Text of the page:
Labour Market

Where have all the self-employed gone?

Much is being made at the moment of the rise in economic inactivity, and of the fact that total employment has not yet returned to levels reached pre-Covid. There are said to be 500,000 – 600,000 ‘missing workers’. This has implications for the slow growth of GDP, which has not reached pre-pandemic levels and is now slipping back. It also has implications for tax revenue on the one hand and public spending on the other.

Mention has been made of the exit of older workers retiring early, and younger workers who have been going into higher and further education in increasing numbers. Inadequate childcare provision has also been flagged up as a reason why mothers are not returning to the labour market quickly.

As I pointed out in a blog last week, there has been a fuss about the rising numbers of working-age people registered as unfit to work. It is possible that some of this is fraudulent, but there are other plausible explanations, such as Long Covid (although this does not seem to have been a major contributor to the problem), the growth of NHS waiting lists, and increasing numbers of people presenting as seriously ill following diagnosis delays during lockdown.

There is also Labour Force Survey evidence that two big areas of self-described work-limiting ill-health that have grown rapidly during the last two and a half years are chronic back pain and mental health issues.

It has been suggested that back pain may have increased partly as a by-product of working at home, with erstwhile office workers sitting for long hours with a laptop literally on their laps in bedrooms and on sofas rather than at ergonomically suitable desks. And mental health problems such as stress and anxiety, which disproportionately affect the young, shot up worldwide during lockdowns, according to the World Health Organization. In the UK the NHS mental health services have found it difficult to cope with this.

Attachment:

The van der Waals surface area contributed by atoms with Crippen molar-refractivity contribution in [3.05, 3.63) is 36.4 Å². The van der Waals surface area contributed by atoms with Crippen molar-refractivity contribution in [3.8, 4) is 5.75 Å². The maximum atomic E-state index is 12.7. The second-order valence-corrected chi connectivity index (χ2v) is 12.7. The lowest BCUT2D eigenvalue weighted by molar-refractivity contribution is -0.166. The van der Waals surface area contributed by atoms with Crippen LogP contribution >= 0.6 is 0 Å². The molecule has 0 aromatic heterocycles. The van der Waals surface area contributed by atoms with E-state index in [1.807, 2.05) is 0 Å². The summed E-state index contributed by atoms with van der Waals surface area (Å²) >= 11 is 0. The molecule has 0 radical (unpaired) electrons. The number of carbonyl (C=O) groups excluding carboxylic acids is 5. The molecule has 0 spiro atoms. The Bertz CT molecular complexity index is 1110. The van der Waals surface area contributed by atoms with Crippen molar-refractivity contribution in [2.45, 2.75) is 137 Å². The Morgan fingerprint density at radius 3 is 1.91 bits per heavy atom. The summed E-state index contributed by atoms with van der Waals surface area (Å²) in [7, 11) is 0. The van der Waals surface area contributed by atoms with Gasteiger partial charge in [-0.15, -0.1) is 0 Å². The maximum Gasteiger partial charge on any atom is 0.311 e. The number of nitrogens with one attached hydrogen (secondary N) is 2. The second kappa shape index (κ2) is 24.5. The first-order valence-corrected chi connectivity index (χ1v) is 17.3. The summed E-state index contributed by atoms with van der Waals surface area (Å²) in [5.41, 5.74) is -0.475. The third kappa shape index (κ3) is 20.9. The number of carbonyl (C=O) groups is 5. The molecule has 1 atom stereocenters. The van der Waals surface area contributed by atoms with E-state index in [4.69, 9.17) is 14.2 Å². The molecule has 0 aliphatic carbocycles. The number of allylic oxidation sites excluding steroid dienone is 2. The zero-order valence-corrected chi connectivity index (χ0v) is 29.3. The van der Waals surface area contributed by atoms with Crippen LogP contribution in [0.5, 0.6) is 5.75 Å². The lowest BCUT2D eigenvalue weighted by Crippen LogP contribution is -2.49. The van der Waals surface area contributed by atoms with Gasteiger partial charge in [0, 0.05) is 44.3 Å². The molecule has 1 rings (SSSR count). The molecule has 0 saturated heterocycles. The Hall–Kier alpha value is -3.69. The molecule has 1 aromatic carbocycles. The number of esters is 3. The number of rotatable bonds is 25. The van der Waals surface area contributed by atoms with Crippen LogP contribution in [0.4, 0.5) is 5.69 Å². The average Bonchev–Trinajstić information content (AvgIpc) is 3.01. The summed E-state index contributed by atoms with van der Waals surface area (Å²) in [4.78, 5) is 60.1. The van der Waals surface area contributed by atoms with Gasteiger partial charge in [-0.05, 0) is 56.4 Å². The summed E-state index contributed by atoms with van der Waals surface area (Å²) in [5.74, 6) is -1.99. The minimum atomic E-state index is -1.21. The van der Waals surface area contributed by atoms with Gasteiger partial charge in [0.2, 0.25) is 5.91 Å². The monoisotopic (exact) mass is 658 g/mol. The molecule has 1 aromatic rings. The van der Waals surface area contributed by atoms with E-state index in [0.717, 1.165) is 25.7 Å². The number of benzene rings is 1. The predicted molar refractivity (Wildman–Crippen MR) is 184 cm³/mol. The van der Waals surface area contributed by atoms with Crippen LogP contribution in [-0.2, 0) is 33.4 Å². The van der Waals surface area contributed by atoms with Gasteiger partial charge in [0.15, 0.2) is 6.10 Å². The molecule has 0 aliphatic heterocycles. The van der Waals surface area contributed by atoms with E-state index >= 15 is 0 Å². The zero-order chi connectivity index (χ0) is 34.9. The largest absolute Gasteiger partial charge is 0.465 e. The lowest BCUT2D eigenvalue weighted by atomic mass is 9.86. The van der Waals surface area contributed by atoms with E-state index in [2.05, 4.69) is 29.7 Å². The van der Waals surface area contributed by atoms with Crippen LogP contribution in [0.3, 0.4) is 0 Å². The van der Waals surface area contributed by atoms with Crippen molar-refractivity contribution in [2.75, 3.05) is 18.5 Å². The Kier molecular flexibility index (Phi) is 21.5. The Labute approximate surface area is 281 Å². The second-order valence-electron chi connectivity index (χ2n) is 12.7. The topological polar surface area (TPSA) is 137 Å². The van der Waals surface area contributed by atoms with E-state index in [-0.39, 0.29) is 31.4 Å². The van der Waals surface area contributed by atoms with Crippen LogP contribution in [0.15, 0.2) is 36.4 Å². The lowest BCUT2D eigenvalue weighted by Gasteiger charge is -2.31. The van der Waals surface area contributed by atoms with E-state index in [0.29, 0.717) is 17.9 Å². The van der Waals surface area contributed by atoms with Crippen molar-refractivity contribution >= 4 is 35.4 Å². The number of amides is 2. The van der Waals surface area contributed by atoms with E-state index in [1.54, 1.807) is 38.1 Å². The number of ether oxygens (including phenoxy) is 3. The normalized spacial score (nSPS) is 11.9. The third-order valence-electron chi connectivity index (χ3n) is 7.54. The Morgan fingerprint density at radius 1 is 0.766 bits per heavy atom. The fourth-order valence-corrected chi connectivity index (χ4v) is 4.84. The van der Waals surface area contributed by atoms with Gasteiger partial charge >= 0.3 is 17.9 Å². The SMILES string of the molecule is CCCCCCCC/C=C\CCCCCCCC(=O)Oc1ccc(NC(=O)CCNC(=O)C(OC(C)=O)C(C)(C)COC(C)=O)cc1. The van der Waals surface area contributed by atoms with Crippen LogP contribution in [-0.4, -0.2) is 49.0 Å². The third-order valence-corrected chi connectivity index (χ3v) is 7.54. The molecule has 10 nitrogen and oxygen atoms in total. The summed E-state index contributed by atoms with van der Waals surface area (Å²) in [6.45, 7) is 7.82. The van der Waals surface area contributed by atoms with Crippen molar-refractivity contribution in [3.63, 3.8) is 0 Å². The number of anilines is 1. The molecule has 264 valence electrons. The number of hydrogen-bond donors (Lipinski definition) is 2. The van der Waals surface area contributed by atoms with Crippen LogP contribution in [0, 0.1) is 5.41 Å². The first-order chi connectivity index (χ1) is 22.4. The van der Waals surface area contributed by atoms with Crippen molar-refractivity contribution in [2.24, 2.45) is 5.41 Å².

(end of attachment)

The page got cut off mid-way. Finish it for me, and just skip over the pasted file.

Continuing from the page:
Analysis of rising working-age inactivity also needs to take into account falling job opportunities in particular occupations such as retail, bar work and restaurants which have been hit by lifestyle changes brought about by the pandemic, and in particular regions. The recent high levels of job vacancies have not been distributed equally amongst occupations and regions, and despite low levels of unemployment many older workers may have found it difficult in a rapidly changing labour market to find new jobs for which they are suitable in their neighbourhood.

Economists, media commentators and politicians are now aware of most of these factors. But one aspect of the ‘missing workers’ which has not been talked about concerns the division of the workforce between employees and the self-employed.

It is easy to confuse the numbers in employment (which include the self-employed) and the number of employees (people who work for an employer). It is the former which is below pre-Covid levels. LFS data, and PAYE figures on payrolls, show that the number of employees actually rose between the immediate pre-Covid period (December 2019-February 2020) and June-August this year. The LFS figures, for instance, show an increase from 27,856,000 to 28,330,000, a rise of nearly half a million. By contrast, over the same period the number of self-employed fell, from 5,028,000 to 4,292,000.

(Sharp-eyed readers will see that this implies an overall employment gap of only just over 260,000. The figure of 500-600,000 missing workers reflects the fact that the size and composition of the working-age population changed during the period, and is based on an estimate of what would have happened if previous activity rates had been maintained).